A second form of continued trade with Brazil is through the involvement of international actors. The Development Bank of Latin America-CAF has stepped in to guarantee $600 million worth of goods as a counter to the Banco do Brasil. Representing many Latin American nations, the CAF and its decision to step in reflects the precipitous level of economic integration between the industrial and agricultural sectors of Brazil and Argentina. Leaders are hopeful the agreement will serve to revive trade. Without the organization stepping in, Argentina would lack strong and trustworthy financial institutions capable of guaranteeing such a deal. The CAF provides assistance, guarantees financing in US dollars, and protects the meagre Argentine currency reserves.
Global and domestic challenges
Argentina has faced economic crises frequently during the past decades, to the extent that CNN calls them a “loyal and bitter tradition”. The problems of poor governance, weak institutions, and economic mismanagement will continue to plague the country unless significant reform is accomplished. This reform can be painful and there is no clear step forward. The implementation of yuan in trade can help in the short term to protect the Argentine and Brazilian economies and open up new frontiers of international trade, but in the long run it is still an external currency in the region and the countries may emerge from US economic influence only to be tethered to China. Furthermore, the currency poses challenges when traded in financial instruments, as it does not possess the liquidity and flexibility that dollar-backed instruments have. This makes the processes of carrying out these agreements a larger headache for the countries utilizing the yuan.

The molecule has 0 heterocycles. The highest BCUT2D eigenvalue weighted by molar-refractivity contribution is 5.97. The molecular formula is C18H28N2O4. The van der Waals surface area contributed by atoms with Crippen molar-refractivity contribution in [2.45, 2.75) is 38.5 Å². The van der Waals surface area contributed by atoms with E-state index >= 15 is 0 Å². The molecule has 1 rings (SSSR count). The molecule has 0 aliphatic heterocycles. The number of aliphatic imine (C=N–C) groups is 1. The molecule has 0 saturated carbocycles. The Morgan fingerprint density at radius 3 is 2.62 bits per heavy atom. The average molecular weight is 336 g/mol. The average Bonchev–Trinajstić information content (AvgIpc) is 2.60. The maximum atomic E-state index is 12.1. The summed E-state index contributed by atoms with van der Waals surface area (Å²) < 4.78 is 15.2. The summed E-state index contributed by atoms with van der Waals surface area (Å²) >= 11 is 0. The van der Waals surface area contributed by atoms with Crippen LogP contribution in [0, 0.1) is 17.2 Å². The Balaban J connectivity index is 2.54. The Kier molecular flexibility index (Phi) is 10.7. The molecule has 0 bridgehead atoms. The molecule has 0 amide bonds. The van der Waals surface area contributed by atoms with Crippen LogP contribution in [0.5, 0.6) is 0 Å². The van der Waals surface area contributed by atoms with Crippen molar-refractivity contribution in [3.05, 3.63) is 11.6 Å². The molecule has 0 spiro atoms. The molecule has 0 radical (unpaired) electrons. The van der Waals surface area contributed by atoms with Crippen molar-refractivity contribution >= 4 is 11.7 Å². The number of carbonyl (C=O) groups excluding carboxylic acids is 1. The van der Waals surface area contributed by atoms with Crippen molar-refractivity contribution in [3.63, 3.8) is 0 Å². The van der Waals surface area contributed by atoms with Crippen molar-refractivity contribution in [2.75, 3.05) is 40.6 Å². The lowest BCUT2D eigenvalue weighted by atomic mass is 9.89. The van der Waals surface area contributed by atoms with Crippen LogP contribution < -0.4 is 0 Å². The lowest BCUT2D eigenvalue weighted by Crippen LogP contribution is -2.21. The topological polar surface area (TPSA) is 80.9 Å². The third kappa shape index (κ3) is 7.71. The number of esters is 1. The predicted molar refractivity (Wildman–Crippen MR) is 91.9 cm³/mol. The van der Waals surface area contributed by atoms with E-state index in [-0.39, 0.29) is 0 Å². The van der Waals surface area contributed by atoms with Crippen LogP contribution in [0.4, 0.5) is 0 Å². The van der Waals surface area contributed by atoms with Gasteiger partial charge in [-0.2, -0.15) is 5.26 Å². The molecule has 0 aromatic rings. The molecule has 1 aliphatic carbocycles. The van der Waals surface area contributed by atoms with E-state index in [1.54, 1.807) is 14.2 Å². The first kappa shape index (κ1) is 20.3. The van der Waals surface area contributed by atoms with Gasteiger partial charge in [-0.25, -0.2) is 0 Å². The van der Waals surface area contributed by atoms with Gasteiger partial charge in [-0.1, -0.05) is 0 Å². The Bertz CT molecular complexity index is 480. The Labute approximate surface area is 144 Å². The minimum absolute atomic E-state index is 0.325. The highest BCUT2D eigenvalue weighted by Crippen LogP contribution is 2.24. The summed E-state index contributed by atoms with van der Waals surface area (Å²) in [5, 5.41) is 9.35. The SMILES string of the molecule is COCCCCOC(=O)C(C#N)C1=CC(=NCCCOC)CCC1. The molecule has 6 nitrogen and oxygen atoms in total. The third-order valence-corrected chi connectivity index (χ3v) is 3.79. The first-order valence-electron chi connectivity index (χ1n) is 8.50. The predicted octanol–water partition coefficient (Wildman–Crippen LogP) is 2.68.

As debate increases over policy decisions in light of a diminishing economy, the October 22 election reflects this polarization. Former President Fernández did not run for reelection as a result of the economic crisis; however, his Minister of Economy Sergio Massa won the election by a slim 6.7 per cent. This was shocking, as pre-election polls predicted libertarian economist Javier Milei to secure a hard-fought victory. Proponents of opposite economic models, Massa and Milei are set to advocate for their solutions once more behind the upcoming run-off election on November 19.
Milei, who swept the August primaries, is calling for dollarization by 2025. This process would consist of completely scrapping the peso and Central Bank, instead using the US dollar in all facets of life. Milei claims that the peso “couldn’t be worth even excrement,” a statement that has prompted outrage by news sources, economic analysts, and the other presidential candidates. Economist Elisabet Bacigalupo describes the political situation in light of the weak economy as dangerous and emphasizes that incendiary remarks by the candidates only increase economic uncertainty.
In addition to fanning the flames of economic uncertainty through words, doubts have emerged on the viability of dollarization as a policy. It is not a new concept in Latin America, with both Argentina and Ecuador having considered it in the past. Dollarization represents a progressive form of economic policy; some are hopeful that it has the potential to lower domestic interest rates and extend US macroeconomic stability to Argentina. However, it cannot replace well grounded policies and may be hard to enact in a country that is hesitant of rapid economic reform. These reforms would be widely needed to stabilise the labour market and reserves.
Milei’s far-right beliefs have transformed Massa from a “traitor” to a moderate candidate. Massa’s economic policy is centered around Peronism and ensuring the nation’s social welfare nets are funded. Since his appointment in July, he has only continued the previous economic policy and has not lifted the country out of the economic crisis. He has slashed income taxes and raised social spending to try and increase support, though these efforts have only served to keep inflation growing. In the long run, Argentina needs a way to ensure strong and stable economic growth to withstand constant fluctuations and uncertainty in the agricultural sector. Trade with Brazil is a good way to ensure export revenue; however, structural reforms are a necessity in order to enact long-lasting change.
Edited by Daniel Harris.